The opinion of the court was delivered by: CURTIN
This is a habeas corpus proceeding brought pursuant to 28 U.S.C. § 2254, to collaterally attack the constitutionality of the petitioner's New York State conviction for felony possession of drugs. The substances were seized during the course of a warrantless "routine search" of the petitioner's bedroom, conducted in his absence, by his parole officer. The drugs were introduced in evidence in a new criminal proceeding and resulted in a sentence extending beyond the expiration date of the petitioner's original term.
The petitioner contends that the County Court Judge erred when he ruled from the bench, following a pretrial suppression hearing, that the evidence seized was admissible. The judge found that the warrantless search was lawful because it was conducted pursuant to a consent executed by the petitioner. (Suppression Hearing Tr. at 36.) Petitioner challenged this finding on appeal and is properly before this court, having exhausted available state remedies. 28 U.S.C. § 2254(b).
On March 25, 1969 when the search was conducted, petitioner was on parole from what was then Attica State Prison. Prior to his release on October 24, 1968, petitioner executed an "agreement" which provided that he conform with the conditions listed as consideration for his release on parole, under penalty of revocation. (See Exhibit I annexed to respondent's answering affidavit filed February 10, 1974.) Paragraph 3 of the "agreement" contains the following language:
. . . I hereby consent to any search of my person, my residence or of any property or premises under my control which the Board of Parole or any of its representatives may see fit to make at any time in their discretion. (Exhibit I, supra.)
This provision and all the others contained in the agreement were boiler plate derived from regulations promulgated by the New York State Board of Parole, 9 N.Y.C.R.R. § 155.15 (1965), pursuant to statutory authority under the New York Corrections Law.
The factual circumstances surrounding the signing of the consent were not developed at the suppression hearing. The only testimony was that of Michael Falk, the petitioner's parole officer. He did not witness the signing, but he stated that the petitioner had to sign in order to be released. Falk's contention is borne out by the controlling parole release regulation [9 N.Y.C.R.R. § 155.10 (1965), presently 7 N.Y.C.R.R. § 1915.5(c) (1974)], and was conceded by counsel for the respondent during oral argument in this court. In spite of this, it is argued that the executed agreement can sustain a search occurring five months later. I disagree.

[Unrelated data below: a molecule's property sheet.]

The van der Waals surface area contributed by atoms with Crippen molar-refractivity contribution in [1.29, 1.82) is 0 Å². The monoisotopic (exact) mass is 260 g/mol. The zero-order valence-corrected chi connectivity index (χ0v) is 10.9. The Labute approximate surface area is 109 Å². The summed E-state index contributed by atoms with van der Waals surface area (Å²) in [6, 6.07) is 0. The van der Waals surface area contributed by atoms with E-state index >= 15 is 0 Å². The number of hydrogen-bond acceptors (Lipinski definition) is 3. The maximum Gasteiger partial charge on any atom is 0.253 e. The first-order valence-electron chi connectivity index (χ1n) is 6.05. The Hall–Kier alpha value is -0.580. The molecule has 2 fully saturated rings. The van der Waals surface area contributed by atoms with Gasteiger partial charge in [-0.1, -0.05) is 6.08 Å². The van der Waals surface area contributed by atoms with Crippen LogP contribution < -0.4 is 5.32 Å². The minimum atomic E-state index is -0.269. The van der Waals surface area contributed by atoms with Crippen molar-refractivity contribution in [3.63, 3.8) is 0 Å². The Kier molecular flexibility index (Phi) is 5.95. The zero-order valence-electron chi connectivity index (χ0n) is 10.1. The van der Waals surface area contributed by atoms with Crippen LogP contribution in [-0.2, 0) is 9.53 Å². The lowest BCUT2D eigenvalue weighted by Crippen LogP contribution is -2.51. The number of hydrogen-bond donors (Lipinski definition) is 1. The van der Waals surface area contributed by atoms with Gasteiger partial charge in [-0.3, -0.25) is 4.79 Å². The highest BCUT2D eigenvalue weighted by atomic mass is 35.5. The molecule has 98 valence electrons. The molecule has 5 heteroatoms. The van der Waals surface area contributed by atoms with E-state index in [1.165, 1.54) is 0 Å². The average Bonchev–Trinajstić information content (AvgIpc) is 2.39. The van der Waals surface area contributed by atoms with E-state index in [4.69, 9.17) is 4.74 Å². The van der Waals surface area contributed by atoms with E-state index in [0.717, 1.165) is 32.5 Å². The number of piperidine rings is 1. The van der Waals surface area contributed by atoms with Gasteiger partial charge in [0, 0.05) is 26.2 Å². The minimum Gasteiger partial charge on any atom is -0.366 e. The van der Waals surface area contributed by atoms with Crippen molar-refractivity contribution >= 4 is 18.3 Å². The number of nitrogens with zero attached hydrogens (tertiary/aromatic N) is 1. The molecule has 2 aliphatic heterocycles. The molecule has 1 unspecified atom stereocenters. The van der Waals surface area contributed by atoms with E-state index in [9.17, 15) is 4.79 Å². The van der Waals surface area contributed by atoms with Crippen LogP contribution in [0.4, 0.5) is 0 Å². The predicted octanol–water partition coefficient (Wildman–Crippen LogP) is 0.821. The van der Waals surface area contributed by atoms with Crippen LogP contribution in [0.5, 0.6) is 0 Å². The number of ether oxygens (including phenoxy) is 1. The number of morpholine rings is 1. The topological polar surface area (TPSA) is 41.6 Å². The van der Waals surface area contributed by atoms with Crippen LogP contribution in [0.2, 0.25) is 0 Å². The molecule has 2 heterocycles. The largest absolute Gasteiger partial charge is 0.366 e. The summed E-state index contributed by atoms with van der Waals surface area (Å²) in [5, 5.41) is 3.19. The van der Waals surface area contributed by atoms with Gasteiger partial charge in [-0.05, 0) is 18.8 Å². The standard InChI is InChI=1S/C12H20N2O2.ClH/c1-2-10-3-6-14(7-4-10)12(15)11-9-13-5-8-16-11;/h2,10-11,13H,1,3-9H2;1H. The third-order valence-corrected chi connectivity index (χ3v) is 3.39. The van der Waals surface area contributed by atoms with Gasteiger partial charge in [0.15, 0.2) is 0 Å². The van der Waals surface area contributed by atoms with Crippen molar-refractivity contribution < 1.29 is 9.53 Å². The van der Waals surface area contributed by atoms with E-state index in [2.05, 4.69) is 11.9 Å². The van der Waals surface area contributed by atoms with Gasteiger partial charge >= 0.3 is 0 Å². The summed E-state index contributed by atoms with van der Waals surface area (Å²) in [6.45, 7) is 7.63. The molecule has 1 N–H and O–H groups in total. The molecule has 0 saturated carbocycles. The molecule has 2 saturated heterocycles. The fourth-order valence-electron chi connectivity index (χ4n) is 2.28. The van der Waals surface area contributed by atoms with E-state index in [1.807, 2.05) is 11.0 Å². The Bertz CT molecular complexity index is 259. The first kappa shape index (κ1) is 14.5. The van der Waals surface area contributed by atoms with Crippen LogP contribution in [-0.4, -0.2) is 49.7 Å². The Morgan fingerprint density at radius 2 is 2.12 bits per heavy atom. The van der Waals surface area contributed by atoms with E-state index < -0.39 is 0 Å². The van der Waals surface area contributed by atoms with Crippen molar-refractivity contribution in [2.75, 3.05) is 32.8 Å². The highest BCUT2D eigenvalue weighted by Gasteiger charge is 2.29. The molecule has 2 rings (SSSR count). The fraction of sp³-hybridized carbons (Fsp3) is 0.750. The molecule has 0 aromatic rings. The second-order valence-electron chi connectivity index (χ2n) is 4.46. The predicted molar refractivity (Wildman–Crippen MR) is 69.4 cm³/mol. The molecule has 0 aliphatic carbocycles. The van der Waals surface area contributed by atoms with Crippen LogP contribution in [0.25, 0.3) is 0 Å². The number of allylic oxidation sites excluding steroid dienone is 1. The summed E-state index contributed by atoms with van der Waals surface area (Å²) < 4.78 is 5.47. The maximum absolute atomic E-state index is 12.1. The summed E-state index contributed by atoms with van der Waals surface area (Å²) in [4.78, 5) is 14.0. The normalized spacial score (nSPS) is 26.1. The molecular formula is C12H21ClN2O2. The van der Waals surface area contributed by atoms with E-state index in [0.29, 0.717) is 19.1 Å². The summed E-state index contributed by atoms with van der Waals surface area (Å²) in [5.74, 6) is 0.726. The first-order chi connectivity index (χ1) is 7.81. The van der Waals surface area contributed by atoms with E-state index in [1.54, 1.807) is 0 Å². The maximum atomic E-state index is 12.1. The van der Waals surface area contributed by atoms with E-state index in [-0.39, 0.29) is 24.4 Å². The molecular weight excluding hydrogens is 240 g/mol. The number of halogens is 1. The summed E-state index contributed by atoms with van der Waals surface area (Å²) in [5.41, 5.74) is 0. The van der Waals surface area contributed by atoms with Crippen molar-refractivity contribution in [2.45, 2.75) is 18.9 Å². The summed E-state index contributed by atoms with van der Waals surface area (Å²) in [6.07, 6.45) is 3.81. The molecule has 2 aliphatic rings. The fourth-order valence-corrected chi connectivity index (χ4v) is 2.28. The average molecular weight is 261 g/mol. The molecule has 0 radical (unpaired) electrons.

Initially, I note that New York State's practice of conditioning parole release upon execution of a consent to indiscriminate search stands in sharp contrast to that of forty-seven states in the Union. Wolin, R., After Release -- The Parolee in Society, 48 St. John's L.Rev. 1, 11 (1973). The federal policy is aligned with the vast majority of states as well. The basis for invalidating the search is not grounded in these figures, however, but in the Bill of Rights.
An established concept in our jurisprudence is that "except in certain carefully defined classes of cases, a search of private property without proper consent is 'unreasonable' unless it has been authorized by a valid search warrant." Camara v. Municipal Court, 387 U.S. 523, 528-29, 87 S. Ct. 1727, 1731, 18 L. Ed. 2d 930 (1967); Coolidge v. New Hampshire, 403 U.S. 443, 454-55, 91 S. Ct. 2022, 29 L. Ed. 2d 564 (1971).
To substantiate a "proper consent" to search, the State must prove "that the consent was, in fact, freely and voluntarily given." Bumper v. North Carolina, 391 U.S. 543, 548, 88 S. Ct. 1788, 1792, 20 L. Ed. 2d 797 (1968). Furthermore, voluntariness must be proven by a preponderance of the evidence. Lego v. Twomey, 404 U.S. 477, 92 S. Ct. 619, 30 L. Ed. 2d 618 (1972); United States v. Boston, 508 F.2d 1171, 1178 (2d Cir. 1974); United States v. Fernandez, 456 F.2d 638, 640 (2d Cir. 1972). In determining whether the burden has been met, a court must examine the totality of facts and circumstances surrounding the giving of consent. Schneckloth v. Bustamonte, 412 U.S. 218, 93 S. Ct. 2041, 36 L. Ed. 2d 854 (1973); United States v. Mapp, 476 F.2d 67, 78 (2d Cir. 1973).
. . . [The] Fourth and Fourteenth Amendments require that a consent not be coerced, by explicit or implicit means, by implied threat or covert force. For, no matter how subtly the coercion was applied, the resulting "consent" would be no more than a pretext for the unjustified police intrusion against which the Fourth Amendment is directed.
Schneckloth, supra at 228, 93 S. Ct. at 2048.
There is no real factual dispute presented to this court with regard to the petitioner's consent executed in October of 1968. He was received at Attica in February of 1962 and was in continuous custody there for six and a half years. No responsible account of the conditions extant would deny the lack of minimal privacy available to an inmate, or dispute the harshness and even dangerousness of the daily regimen.
Schneckloth, supra at 247, 93 S. Ct. 2041, recognized custody as an important factor for courts to weigh in determining coercive circumstances. But the Supreme Court also cautioned that consideration of the "possibly vulnerable subjective state of the person who consents" is critical. 412 U.S. at 229, 93 S. ...